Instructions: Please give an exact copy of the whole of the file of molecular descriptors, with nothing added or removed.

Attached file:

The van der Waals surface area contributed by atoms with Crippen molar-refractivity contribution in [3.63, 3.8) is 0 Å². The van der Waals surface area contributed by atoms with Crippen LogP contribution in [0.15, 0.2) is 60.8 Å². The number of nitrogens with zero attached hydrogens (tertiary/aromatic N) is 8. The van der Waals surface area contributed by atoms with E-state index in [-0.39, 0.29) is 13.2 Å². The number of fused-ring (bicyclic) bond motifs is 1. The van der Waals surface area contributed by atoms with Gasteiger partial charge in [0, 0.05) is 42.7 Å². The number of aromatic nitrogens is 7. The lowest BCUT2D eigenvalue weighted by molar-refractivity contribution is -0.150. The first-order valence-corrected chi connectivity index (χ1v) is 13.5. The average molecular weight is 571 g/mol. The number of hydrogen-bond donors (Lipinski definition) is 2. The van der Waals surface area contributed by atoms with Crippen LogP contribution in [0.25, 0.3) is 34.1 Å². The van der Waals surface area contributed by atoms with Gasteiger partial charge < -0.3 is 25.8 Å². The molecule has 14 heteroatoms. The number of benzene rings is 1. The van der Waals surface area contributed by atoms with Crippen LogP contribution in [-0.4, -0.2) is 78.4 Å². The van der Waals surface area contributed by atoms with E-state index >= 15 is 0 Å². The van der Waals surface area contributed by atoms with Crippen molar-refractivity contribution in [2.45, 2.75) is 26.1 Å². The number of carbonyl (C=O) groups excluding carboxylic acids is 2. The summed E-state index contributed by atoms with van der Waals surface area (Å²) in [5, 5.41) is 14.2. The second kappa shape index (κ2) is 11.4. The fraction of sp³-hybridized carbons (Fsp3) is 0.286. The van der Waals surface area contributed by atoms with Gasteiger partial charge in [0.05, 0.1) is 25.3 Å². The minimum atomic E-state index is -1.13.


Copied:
The van der Waals surface area contributed by atoms with Crippen molar-refractivity contribution in [3.63, 3.8) is 0 Å². The van der Waals surface area contributed by atoms with Crippen LogP contribution in [0.15, 0.2) is 60.8 Å². The number of nitrogens with zero attached hydrogens (tertiary/aromatic N) is 8. The van der Waals surface area contributed by atoms with E-state index in [-0.39, 0.29) is 13.2 Å². The number of fused-ring (bicyclic) bond motifs is 1. The van der Waals surface area contributed by atoms with Gasteiger partial charge in [0, 0.05) is 42.7 Å². The number of aromatic nitrogens is 7. The lowest BCUT2D eigenvalue weighted by molar-refractivity contribution is -0.150. The first-order valence-corrected chi connectivity index (χ1v) is 13.5. The average molecular weight is 571 g/mol. The number of hydrogen-bond donors (Lipinski definition) is 2. The van der Waals surface area contributed by atoms with Crippen LogP contribution in [0.25, 0.3) is 34.1 Å². The van der Waals surface area contributed by atoms with Gasteiger partial charge < -0.3 is 25.8 Å². The molecule has 14 heteroatoms. The number of benzene rings is 1. The van der Waals surface area contributed by atoms with Crippen LogP contribution in [-0.4, -0.2) is 78.4 Å². The van der Waals surface area contributed by atoms with E-state index >= 15 is 0 Å². The van der Waals surface area contributed by atoms with Crippen molar-refractivity contribution in [2.45, 2.75) is 26.1 Å². The number of carbonyl (C=O) groups excluding carboxylic acids is 2. The summed E-state index contributed by atoms with van der Waals surface area (Å²) in [5, 5.41) is 14.2. The second kappa shape index (κ2) is 11.4. The fraction of sp³-hybridized carbons (Fsp3) is 0.286. The van der Waals surface area contributed by atoms with Gasteiger partial charge in [0.05, 0.1) is 25.3 Å². The minimum atomic E-state index is -1.13.